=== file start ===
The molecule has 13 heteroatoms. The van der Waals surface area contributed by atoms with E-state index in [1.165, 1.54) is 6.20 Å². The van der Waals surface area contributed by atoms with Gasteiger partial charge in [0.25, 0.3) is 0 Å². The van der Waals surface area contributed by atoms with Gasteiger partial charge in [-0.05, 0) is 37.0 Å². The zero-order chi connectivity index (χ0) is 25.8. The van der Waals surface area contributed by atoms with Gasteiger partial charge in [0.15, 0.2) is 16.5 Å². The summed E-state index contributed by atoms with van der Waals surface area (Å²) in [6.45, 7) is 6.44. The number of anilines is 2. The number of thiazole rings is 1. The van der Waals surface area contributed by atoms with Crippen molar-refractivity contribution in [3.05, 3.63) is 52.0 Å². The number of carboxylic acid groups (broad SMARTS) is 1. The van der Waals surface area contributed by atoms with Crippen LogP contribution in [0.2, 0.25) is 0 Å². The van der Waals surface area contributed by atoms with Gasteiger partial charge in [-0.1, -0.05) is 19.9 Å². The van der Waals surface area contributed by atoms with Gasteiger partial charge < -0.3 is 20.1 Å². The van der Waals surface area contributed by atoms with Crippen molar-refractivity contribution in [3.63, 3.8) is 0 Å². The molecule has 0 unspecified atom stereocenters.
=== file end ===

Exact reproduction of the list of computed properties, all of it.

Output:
The molecule has 13 heteroatoms. The van der Waals surface area contributed by atoms with E-state index in [1.165, 1.54) is 6.20 Å². The van der Waals surface area contributed by atoms with Gasteiger partial charge in [0.25, 0.3) is 0 Å². The van der Waals surface area contributed by atoms with Gasteiger partial charge in [-0.05, 0) is 37.0 Å². The zero-order chi connectivity index (χ0) is 25.8. The van der Waals surface area contributed by atoms with Gasteiger partial charge in [0.15, 0.2) is 16.5 Å². The summed E-state index contributed by atoms with van der Waals surface area (Å²) in [6.45, 7) is 6.44. The number of anilines is 2. The number of thiazole rings is 1. The van der Waals surface area contributed by atoms with Crippen molar-refractivity contribution in [3.05, 3.63) is 52.0 Å². The number of carboxylic acid groups (broad SMARTS) is 1. The van der Waals surface area contributed by atoms with Crippen LogP contribution in [0.2, 0.25) is 0 Å². The van der Waals surface area contributed by atoms with Gasteiger partial charge in [-0.1, -0.05) is 19.9 Å². The van der Waals surface area contributed by atoms with Gasteiger partial charge < -0.3 is 20.1 Å². The van der Waals surface area contributed by atoms with Crippen molar-refractivity contribution in [3.63, 3.8) is 0 Å². The molecule has 0 unspecified atom stereocenters.